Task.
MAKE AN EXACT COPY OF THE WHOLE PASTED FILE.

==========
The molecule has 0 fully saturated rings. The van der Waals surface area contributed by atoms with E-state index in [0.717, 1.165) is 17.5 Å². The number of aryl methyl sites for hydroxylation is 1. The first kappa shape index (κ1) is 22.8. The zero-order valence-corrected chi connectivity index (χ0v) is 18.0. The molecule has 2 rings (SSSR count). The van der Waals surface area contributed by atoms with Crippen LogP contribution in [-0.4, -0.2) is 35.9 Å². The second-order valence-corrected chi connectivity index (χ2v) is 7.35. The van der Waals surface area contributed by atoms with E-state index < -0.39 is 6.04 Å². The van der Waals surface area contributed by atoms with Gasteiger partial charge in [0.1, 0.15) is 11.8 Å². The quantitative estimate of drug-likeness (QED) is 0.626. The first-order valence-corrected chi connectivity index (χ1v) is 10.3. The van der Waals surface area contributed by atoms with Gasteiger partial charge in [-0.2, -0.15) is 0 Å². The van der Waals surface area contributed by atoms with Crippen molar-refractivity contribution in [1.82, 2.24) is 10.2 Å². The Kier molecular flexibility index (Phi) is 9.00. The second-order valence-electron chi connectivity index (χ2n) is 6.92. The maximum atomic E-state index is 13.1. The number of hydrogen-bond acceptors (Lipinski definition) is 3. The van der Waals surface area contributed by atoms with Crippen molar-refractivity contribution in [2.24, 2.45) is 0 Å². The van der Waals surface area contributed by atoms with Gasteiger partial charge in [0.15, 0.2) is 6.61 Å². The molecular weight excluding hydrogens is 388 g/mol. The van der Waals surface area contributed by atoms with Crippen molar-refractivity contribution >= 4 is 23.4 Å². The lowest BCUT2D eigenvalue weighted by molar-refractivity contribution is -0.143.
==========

The molecule has 0 fully saturated rings. The van der Waals surface area contributed by atoms with E-state index in [0.717, 1.165) is 17.5 Å². The number of aryl methyl sites for hydroxylation is 1. The first kappa shape index (κ1) is 22.8. The zero-order valence-corrected chi connectivity index (χ0v) is 18.0. The molecule has 2 rings (SSSR count). The van der Waals surface area contributed by atoms with Crippen LogP contribution in [-0.4, -0.2) is 35.9 Å². The second-order valence-corrected chi connectivity index (χ2v) is 7.35. The van der Waals surface area contributed by atoms with E-state index < -0.39 is 6.04 Å². The van der Waals surface area contributed by atoms with Gasteiger partial charge in [0.1, 0.15) is 11.8 Å². The quantitative estimate of drug-likeness (QED) is 0.626. The first-order valence-corrected chi connectivity index (χ1v) is 10.3. The van der Waals surface area contributed by atoms with Gasteiger partial charge in [-0.2, -0.15) is 0 Å². The van der Waals surface area contributed by atoms with Crippen molar-refractivity contribution in [1.82, 2.24) is 10.2 Å². The Kier molecular flexibility index (Phi) is 9.00. The second-order valence-electron chi connectivity index (χ2n) is 6.92. The maximum atomic E-state index is 13.1. The number of hydrogen-bond acceptors (Lipinski definition) is 3. The van der Waals surface area contributed by atoms with Crippen molar-refractivity contribution in [2.24, 2.45) is 0 Å². The van der Waals surface area contributed by atoms with Gasteiger partial charge in [0.15, 0.2) is 6.61 Å². The molecular weight excluding hydrogens is 388 g/mol. The van der Waals surface area contributed by atoms with Crippen molar-refractivity contribution >= 4 is 23.4 Å². The lowest BCUT2D eigenvalue weighted by molar-refractivity contribution is -0.143.